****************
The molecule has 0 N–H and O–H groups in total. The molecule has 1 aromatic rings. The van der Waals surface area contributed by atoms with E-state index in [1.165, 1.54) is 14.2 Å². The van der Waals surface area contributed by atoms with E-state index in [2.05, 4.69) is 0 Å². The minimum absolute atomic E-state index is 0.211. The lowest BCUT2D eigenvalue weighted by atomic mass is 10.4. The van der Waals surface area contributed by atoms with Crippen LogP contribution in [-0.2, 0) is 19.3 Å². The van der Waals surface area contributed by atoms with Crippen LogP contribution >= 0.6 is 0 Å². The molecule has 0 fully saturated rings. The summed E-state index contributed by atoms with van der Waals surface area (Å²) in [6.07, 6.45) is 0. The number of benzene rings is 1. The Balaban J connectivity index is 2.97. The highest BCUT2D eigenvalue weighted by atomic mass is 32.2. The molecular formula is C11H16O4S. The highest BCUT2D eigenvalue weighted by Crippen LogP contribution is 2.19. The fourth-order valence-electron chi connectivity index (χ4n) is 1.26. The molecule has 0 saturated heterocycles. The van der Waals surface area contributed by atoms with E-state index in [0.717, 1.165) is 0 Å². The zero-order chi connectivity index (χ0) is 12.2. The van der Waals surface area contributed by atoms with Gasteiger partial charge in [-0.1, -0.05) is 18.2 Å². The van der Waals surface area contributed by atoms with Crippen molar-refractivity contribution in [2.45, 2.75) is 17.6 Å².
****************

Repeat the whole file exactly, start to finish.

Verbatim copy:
The molecule has 0 N–H and O–H groups in total. The molecule has 1 aromatic rings. The van der Waals surface area contributed by atoms with E-state index in [1.165, 1.54) is 14.2 Å². The van der Waals surface area contributed by atoms with E-state index in [2.05, 4.69) is 0 Å². The minimum absolute atomic E-state index is 0.211. The lowest BCUT2D eigenvalue weighted by atomic mass is 10.4. The van der Waals surface area contributed by atoms with Crippen LogP contribution in [-0.2, 0) is 19.3 Å². The van der Waals surface area contributed by atoms with Crippen LogP contribution >= 0.6 is 0 Å². The molecule has 0 fully saturated rings. The summed E-state index contributed by atoms with van der Waals surface area (Å²) in [6.07, 6.45) is 0. The number of benzene rings is 1. The Balaban J connectivity index is 2.97. The highest BCUT2D eigenvalue weighted by atomic mass is 32.2. The molecular formula is C11H16O4S. The highest BCUT2D eigenvalue weighted by Crippen LogP contribution is 2.19. The fourth-order valence-electron chi connectivity index (χ4n) is 1.26. The molecule has 0 saturated heterocycles. The van der Waals surface area contributed by atoms with E-state index in [0.717, 1.165) is 0 Å². The zero-order chi connectivity index (χ0) is 12.2. The van der Waals surface area contributed by atoms with Gasteiger partial charge in [-0.1, -0.05) is 18.2 Å². The van der Waals surface area contributed by atoms with Crippen molar-refractivity contribution in [2.45, 2.75) is 17.6 Å².